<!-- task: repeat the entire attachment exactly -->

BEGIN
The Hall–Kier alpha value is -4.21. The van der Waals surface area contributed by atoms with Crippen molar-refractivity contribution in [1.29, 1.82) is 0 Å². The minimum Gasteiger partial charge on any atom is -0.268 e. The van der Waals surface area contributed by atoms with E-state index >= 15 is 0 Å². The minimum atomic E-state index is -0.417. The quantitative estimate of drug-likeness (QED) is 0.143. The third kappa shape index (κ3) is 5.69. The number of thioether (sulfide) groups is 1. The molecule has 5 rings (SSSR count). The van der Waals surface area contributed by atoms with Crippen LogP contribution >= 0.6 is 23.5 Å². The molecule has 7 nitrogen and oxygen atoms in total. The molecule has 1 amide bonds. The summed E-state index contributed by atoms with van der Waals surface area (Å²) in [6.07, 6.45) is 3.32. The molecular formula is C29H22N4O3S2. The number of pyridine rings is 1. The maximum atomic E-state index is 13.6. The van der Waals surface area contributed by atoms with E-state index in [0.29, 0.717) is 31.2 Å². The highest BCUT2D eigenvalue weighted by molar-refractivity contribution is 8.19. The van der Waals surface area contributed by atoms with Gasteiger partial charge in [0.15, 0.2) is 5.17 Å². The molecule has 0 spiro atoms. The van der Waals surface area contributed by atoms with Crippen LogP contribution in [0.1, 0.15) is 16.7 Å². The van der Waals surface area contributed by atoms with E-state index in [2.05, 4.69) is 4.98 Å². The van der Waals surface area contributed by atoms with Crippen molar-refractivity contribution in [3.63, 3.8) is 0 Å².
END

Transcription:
The Hall–Kier alpha value is -4.21. The van der Waals surface area contributed by atoms with Crippen molar-refractivity contribution in [1.29, 1.82) is 0 Å². The minimum Gasteiger partial charge on any atom is -0.268 e. The van der Waals surface area contributed by atoms with E-state index >= 15 is 0 Å². The minimum atomic E-state index is -0.417. The quantitative estimate of drug-likeness (QED) is 0.143. The third kappa shape index (κ3) is 5.69. The number of thioether (sulfide) groups is 1. The molecule has 5 rings (SSSR count). The van der Waals surface area contributed by atoms with Crippen LogP contribution >= 0.6 is 23.5 Å². The molecule has 7 nitrogen and oxygen atoms in total. The molecule has 1 amide bonds. The summed E-state index contributed by atoms with van der Waals surface area (Å²) in [6.07, 6.45) is 3.32. The molecular formula is C29H22N4O3S2. The number of pyridine rings is 1. The maximum atomic E-state index is 13.6. The van der Waals surface area contributed by atoms with E-state index in [0.29, 0.717) is 31.2 Å². The highest BCUT2D eigenvalue weighted by molar-refractivity contribution is 8.19. The van der Waals surface area contributed by atoms with Gasteiger partial charge in [0.15, 0.2) is 5.17 Å². The molecule has 0 spiro atoms. The van der Waals surface area contributed by atoms with Crippen LogP contribution in [0.1, 0.15) is 16.7 Å². The van der Waals surface area contributed by atoms with E-state index in [2.05, 4.69) is 4.98 Å². The van der Waals surface area contributed by atoms with Crippen molar-refractivity contribution in [3.63, 3.8) is 0 Å².